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Google finally coughs up list of commenters in Oracle case but denies paying bloggers

Following a 7 August court order forcing Oracle and Google to give up any authors, journalists, commenters, or bloggers whose financial relationship with either company may surface during lawsuit appeals, Google has finally named some names.

The new list includes "all commenters known by Google to have received payments as consultants, contractors, vendors, or employees," as well as commenters employed by organisations that receive money from Google, according to a document filed by the search giant.

In May, Google prevailed in a copyright and patent suit brought against it by Oracle over the search giant's use of parts of Oracle's Java programming language in the creation of its Android mobile operating system. Oracle is appealing the verdict by a federal jury.

Six people were named among consultants, contractors, vendors, or employees who have commented on the ongoing litigation, without payment from Google, the company said.

They are current Google employees William Patry and Timothy Bray, as well as consultant Bruce Perens, outside counsel Professor Mark Lemley, former short-time employee James Gosling, and former Google engineering intern Timothy Lee.

A number of organisations which receive funding from Google were listed, including the Computer and Communications Industry Association and Jonathan Bland, both of which Google claims Oracle falsely suggested were influenced by Google money. Also listed: non-profits the Electronic Frontier Foundation, the Competitive Enterprise Institute, and Public Knowledge, as well as the Center for Democracy and Technology and Lauren Weinstein at Vortex Technology.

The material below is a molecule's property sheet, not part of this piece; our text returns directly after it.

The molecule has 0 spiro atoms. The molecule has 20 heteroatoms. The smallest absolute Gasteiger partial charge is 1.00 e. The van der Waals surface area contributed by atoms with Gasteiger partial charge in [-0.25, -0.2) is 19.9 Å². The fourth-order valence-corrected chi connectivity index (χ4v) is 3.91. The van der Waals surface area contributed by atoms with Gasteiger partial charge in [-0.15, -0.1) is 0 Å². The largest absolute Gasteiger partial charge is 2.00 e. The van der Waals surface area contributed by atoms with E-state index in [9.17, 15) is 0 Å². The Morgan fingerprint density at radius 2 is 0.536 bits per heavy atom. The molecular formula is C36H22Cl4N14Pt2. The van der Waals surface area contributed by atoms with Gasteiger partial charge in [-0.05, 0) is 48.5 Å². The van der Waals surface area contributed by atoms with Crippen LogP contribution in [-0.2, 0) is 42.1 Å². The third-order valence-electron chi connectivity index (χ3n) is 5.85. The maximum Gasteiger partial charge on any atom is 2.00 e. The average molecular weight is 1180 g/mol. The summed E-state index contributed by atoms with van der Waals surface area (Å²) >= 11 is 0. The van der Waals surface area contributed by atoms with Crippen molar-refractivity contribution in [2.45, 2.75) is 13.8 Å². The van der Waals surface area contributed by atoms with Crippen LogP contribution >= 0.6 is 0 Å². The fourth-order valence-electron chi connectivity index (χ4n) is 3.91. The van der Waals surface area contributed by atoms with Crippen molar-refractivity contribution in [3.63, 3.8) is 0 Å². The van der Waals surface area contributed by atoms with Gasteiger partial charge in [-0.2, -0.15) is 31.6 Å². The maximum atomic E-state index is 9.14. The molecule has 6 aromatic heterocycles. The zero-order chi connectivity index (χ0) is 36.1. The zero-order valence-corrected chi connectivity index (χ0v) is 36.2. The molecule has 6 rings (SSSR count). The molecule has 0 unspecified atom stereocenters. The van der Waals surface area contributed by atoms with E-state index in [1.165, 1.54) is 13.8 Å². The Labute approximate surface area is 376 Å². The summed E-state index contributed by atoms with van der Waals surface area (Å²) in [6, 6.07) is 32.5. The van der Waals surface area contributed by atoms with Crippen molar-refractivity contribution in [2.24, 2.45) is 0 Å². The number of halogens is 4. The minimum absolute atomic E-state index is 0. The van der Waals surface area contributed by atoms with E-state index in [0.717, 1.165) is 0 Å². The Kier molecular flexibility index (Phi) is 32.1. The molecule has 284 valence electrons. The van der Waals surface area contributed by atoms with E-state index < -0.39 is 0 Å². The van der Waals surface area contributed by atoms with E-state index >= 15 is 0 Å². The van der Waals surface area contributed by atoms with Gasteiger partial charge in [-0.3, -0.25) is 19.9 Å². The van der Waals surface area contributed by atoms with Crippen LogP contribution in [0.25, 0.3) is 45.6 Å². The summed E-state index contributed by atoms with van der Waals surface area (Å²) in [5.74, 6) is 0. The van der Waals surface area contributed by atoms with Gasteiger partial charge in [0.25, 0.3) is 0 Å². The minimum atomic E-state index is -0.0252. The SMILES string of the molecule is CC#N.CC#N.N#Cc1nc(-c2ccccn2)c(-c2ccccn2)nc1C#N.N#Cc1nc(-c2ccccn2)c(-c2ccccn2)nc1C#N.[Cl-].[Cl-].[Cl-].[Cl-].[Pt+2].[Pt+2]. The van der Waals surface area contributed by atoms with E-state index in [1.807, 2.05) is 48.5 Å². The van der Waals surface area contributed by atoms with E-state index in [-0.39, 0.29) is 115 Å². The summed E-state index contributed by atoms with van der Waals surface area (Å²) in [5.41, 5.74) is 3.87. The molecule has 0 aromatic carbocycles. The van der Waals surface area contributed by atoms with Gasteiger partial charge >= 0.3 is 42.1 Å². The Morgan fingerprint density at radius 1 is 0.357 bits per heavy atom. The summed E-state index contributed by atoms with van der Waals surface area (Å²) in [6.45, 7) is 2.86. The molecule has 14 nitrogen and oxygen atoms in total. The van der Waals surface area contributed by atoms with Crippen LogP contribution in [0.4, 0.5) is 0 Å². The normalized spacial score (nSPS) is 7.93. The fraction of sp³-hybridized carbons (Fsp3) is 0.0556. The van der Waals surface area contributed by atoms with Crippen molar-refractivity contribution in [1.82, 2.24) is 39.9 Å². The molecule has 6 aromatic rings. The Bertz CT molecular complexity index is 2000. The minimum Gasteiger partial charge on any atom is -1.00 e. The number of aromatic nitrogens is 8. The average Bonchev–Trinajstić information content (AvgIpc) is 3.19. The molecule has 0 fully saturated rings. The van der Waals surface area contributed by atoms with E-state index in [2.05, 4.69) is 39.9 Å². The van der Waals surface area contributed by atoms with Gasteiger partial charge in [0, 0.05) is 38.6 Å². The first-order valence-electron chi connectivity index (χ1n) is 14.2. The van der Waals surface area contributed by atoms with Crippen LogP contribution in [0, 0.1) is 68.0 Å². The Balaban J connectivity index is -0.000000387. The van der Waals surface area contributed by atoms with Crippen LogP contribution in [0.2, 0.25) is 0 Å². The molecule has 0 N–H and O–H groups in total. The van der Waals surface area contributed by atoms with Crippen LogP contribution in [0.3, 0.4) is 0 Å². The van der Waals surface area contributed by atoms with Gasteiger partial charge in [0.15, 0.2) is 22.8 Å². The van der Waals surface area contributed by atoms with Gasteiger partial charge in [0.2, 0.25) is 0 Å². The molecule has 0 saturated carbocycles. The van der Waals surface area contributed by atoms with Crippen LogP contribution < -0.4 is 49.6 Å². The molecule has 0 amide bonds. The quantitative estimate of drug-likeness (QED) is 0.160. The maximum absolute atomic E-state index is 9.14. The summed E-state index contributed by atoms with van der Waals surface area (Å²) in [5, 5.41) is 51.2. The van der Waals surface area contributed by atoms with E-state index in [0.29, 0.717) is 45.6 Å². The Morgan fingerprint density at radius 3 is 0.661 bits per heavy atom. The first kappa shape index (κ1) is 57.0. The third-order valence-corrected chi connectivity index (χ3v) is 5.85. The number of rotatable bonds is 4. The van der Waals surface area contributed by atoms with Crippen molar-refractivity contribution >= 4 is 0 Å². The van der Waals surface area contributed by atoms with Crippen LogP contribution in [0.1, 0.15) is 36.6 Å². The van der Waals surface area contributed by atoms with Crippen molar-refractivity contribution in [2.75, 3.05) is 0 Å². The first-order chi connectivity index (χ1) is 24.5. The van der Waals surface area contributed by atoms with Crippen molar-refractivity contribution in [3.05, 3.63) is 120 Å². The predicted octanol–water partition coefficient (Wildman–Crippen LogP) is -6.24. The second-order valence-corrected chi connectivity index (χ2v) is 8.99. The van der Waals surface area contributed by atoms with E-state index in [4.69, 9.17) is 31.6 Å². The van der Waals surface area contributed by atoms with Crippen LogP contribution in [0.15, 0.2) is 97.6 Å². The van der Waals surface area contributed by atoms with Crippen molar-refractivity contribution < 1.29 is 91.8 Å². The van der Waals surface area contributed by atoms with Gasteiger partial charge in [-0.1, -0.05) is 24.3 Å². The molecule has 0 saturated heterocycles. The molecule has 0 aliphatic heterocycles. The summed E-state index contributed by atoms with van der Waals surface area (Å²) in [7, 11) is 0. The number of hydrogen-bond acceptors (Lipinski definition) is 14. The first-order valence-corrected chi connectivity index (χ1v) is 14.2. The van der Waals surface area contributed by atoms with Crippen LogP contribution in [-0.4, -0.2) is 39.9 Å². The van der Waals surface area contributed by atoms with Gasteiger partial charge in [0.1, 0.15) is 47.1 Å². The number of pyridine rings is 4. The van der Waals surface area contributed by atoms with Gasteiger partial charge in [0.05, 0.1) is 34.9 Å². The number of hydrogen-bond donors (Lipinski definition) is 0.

Despite submitting a new, longer list, the search giant still insists that it never paid anyone for coverage of the trial.

"Google again states that neither it nor its counsel has paid an author, journalist, commentator or blogger to report or comment on any issues in this case," the company said.

In the 24 August document, Google often calls Oracle's claims "false," saying they "were off base."

In its own 19 August disclosure of trial commenters receiving compensation, Oracle named two individuals: blogger Florian Mueller, author of the FOSS Patents blog who served as a consultant to Oracle, and Stanford University professor Paul Goldstein, who assisted a law firm Oracle contracted.

The Oracle/Google case dates back to 2010, when Oracle acquired Sun Microsystems, and then sued Google for infringing on its Java-related copyrights and patents with the Android operating system, introduced three years earlier.

Conducted in phases, May's first segment of the trial resulted in a verdict partially in Oracle's favour, with questions about Google's "fair use" of portions of the Java software platform left unresolved. Two weeks later, a jury found that the Android operating system did not infringe on Oracle's patents.

Finally, on 31 May, a California judge ruled that Google was within its rights to use parts of Oracle's open-source Java programming language while building Android.